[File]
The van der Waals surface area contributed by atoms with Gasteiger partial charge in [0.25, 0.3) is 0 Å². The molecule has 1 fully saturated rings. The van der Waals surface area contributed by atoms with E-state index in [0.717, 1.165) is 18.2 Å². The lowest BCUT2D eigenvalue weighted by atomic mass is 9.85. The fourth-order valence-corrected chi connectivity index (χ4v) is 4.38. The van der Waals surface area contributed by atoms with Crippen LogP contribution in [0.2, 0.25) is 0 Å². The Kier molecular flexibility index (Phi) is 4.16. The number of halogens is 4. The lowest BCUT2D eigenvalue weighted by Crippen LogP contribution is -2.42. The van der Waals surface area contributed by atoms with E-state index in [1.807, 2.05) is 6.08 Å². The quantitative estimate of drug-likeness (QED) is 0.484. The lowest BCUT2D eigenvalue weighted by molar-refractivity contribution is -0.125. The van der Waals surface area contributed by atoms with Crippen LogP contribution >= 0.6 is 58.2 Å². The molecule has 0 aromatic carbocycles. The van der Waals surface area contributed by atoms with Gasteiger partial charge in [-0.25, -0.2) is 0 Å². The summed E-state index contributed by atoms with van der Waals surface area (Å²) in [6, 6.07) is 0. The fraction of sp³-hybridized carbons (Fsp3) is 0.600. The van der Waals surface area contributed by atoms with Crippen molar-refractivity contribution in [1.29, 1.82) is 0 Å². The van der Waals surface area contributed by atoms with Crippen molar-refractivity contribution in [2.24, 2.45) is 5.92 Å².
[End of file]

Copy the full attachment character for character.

The van der Waals surface area contributed by atoms with Gasteiger partial charge in [0.25, 0.3) is 0 Å². The molecule has 1 fully saturated rings. The van der Waals surface area contributed by atoms with E-state index in [0.717, 1.165) is 18.2 Å². The lowest BCUT2D eigenvalue weighted by atomic mass is 9.85. The fourth-order valence-corrected chi connectivity index (χ4v) is 4.38. The van der Waals surface area contributed by atoms with Crippen LogP contribution in [0.2, 0.25) is 0 Å². The Kier molecular flexibility index (Phi) is 4.16. The number of halogens is 4. The lowest BCUT2D eigenvalue weighted by Crippen LogP contribution is -2.42. The van der Waals surface area contributed by atoms with E-state index in [1.807, 2.05) is 6.08 Å². The quantitative estimate of drug-likeness (QED) is 0.484. The lowest BCUT2D eigenvalue weighted by molar-refractivity contribution is -0.125. The van der Waals surface area contributed by atoms with Crippen LogP contribution >= 0.6 is 58.2 Å². The molecule has 0 aromatic carbocycles. The van der Waals surface area contributed by atoms with Gasteiger partial charge in [-0.25, -0.2) is 0 Å². The summed E-state index contributed by atoms with van der Waals surface area (Å²) in [6, 6.07) is 0. The fraction of sp³-hybridized carbons (Fsp3) is 0.600. The van der Waals surface area contributed by atoms with Crippen molar-refractivity contribution in [1.29, 1.82) is 0 Å². The van der Waals surface area contributed by atoms with Crippen molar-refractivity contribution in [2.24, 2.45) is 5.92 Å².